of the 1875 original: Carmen’s Habanera and Seguidilla, Don Jose’s Flower Song and Escamillo’s swaggering Toreador Song.

But gone are the cigarette girls, the children’s chorus and the other grand trappings of Bizet’s four-act Carmen. Brook’s hybrid — is it an opera? a play with music? 
 cuts Bizet’s work in half to about 80 minutes, delving into the visceral realism of Merimee’s novel.

The production’s stage design is equally economic: simple sets, lighting and costumes evoke the world of Carmen without distracting from the best part of the production: the singing.

Cannizzo, a soprano, sings with all the desperation and urgency one would expect of a lovesick innocent yet she never fails to fill the theatre with her lush, powerful voice. Too bad we only get to hear her at the beginning and end of Brook’s version.

Babcock, a mezzo-soprano making her OperaDelaware debut, possesses a voice that grabs you and compels you listen. Her voice suits Carmen perfectly; it is fiery, rich and sultry in a most convincing way.

Tenor Kumar sings as if his heart is breaking, evoking sympathy for his dupe of a character. Maybe he’s not as innocent as he seems, but he’s certainly no match for the morally depraved Carmen.

Mayes, also making his OperaDelaware debut, uses his deep, dominating baritone to supply Escamillo with enough sex appeal to balance Babcock’s seductive performance.

And Babcock does deliver one sexy performance. Her stage presence and movements are devilishly defiant, lighting up cigarettes only to blow smoke into the face of her rivals. She shamelessly flirts, only to discard a love interest when another strikes her fancy — even though she has a husband conveniently tucked away. And she is often seen sitting with her legs spread apart, her dress draping between them to maintain some sense of propriety. Now, all this is tame by today’s standards, but in the 19th Century, it was truly shocking.

Feminists may have latched onto Carmen as the epitome of a strong, sexually liberated woman, but Bizet makes it clear: sleep around and you pay the ultimate price.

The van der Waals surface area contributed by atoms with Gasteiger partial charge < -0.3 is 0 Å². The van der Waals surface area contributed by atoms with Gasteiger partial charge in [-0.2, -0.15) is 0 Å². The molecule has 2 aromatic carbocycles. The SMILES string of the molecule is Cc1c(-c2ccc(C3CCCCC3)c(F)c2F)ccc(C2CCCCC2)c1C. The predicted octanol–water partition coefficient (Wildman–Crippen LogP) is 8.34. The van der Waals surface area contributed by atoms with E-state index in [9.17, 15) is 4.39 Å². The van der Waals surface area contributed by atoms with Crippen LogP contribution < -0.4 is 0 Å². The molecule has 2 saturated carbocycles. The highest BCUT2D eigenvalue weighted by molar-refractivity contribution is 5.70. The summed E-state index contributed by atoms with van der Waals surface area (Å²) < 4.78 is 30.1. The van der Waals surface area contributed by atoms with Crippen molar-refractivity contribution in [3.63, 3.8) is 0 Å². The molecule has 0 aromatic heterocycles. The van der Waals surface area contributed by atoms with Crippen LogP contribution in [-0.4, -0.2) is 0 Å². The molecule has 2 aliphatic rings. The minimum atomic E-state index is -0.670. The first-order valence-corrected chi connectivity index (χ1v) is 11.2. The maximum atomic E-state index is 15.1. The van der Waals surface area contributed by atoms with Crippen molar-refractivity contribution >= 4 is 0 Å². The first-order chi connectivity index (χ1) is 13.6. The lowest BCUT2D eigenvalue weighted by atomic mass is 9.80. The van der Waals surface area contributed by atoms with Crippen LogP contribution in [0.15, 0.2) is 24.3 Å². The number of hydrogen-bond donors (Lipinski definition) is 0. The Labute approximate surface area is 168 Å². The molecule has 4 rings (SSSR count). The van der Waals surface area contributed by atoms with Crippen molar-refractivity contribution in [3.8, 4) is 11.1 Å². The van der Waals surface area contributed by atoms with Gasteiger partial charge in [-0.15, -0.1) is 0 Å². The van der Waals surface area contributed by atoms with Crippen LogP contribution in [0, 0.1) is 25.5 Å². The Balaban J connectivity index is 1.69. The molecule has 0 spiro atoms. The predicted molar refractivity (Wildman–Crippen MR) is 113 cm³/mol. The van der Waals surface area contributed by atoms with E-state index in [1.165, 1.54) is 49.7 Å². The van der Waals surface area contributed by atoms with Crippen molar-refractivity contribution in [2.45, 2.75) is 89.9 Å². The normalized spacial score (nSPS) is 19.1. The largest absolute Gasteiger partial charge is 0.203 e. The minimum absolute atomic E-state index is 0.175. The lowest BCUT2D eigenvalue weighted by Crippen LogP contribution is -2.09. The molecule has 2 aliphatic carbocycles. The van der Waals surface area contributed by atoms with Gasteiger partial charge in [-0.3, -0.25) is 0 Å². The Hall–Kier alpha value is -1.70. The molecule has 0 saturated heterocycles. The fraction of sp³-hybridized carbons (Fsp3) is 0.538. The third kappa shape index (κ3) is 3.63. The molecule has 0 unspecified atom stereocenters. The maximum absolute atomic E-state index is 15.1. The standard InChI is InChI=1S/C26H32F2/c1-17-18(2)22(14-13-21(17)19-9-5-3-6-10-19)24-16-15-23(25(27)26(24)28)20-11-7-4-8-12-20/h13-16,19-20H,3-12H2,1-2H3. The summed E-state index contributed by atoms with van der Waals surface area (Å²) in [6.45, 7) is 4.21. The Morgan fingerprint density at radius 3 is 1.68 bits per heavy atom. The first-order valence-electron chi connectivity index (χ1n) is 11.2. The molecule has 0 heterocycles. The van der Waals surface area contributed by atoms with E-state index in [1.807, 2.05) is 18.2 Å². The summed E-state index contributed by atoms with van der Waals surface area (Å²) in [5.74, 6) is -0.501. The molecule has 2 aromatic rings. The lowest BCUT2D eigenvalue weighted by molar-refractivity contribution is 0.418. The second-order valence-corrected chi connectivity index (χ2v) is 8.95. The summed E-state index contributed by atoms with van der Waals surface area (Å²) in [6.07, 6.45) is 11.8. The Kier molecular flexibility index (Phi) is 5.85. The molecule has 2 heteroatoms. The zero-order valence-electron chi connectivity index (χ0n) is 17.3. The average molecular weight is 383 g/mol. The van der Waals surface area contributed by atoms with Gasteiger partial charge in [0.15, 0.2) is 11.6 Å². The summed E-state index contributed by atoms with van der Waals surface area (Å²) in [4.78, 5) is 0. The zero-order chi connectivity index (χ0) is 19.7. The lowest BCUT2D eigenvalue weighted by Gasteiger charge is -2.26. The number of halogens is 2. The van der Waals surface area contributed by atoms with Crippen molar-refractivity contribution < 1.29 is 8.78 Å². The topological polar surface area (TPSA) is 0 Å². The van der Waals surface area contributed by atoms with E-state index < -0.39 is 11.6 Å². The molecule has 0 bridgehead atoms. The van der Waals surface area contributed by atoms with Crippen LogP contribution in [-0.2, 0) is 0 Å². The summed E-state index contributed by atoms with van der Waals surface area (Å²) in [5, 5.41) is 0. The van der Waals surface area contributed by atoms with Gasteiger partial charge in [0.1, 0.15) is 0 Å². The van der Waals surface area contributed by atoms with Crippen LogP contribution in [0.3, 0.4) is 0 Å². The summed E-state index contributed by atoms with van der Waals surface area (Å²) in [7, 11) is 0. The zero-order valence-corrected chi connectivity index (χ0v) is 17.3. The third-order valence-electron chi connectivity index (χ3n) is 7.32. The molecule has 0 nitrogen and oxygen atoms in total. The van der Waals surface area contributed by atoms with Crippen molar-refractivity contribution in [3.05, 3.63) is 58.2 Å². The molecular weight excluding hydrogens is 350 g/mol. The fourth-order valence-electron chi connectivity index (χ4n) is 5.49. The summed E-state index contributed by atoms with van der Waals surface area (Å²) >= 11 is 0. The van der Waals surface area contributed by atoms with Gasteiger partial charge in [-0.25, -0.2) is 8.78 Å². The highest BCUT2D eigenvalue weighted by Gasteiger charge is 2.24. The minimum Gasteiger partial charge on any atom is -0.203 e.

Because of its brevity, accessible music and age-old plot of fate, love and jealousy, La Tragedie de Carmen gives the uninitiated a great introduction to the world of opera. For veteran opera goers, it offers a fresh look at a classic.

Monday, November 8, 2010

OperaDelaware’s La Traviata

Colleen Daly sang the role of Violetta in the Opera Delaware production of La Traviata on November 7 with graceful acting, poise and magical melismas which soared to daring heights of C and D-flat without straining.

From the haunting cello lines in the overture to the luscious ballgown Violetta was wearing in front of moveable dressing room mirrors, everything was smooth as silk. The mirrors rolled away to become windows in Violetta’s luxurious ballroom as she stifled her tubercular cough to become the hostess with the mostess. Her control melted as her admirer, Alfredo (sung with powerful passion by Alok Kumar) slowly became courageous enough to declare his love.

Kumar’s tenor was so rich that his tone remained round and full – resoundingly secure, even in passages where the orchestra was silent. He built in intensity from his shy brindisi, his happy bollenti spiriti, to his tortured che feci.

Maestro Mark Graf coordinated the solos, duets, trios, quartets with aplomb – and pulled a great performance out of both singers and orchestra, especially the Finale.

The duet between Germont (Brian Carter) and Violetta was incredibly gripping. Germont paced himself as he slowly built his arguments to convince Violetta to release her hold on his son. When he pulled his last trump card, telling Violetta that illicit love is bound to fade (Un di, quando le venere il tempo avra fugate), his voice was unctuous--fatherly but threatening with doom--and his song was punctuated perfectly by the strings. The clarinets, smooth and melodic throughout the opera, added poignancy to Piange, piange.

The lighting gave us the illusion that the moving mirrors had become windows with panes. That and the detailing of the costumes with showy petticoats and beautiful shiny materials just put a cherry on the top of a beautiful production. Next shows are November 12 and 13.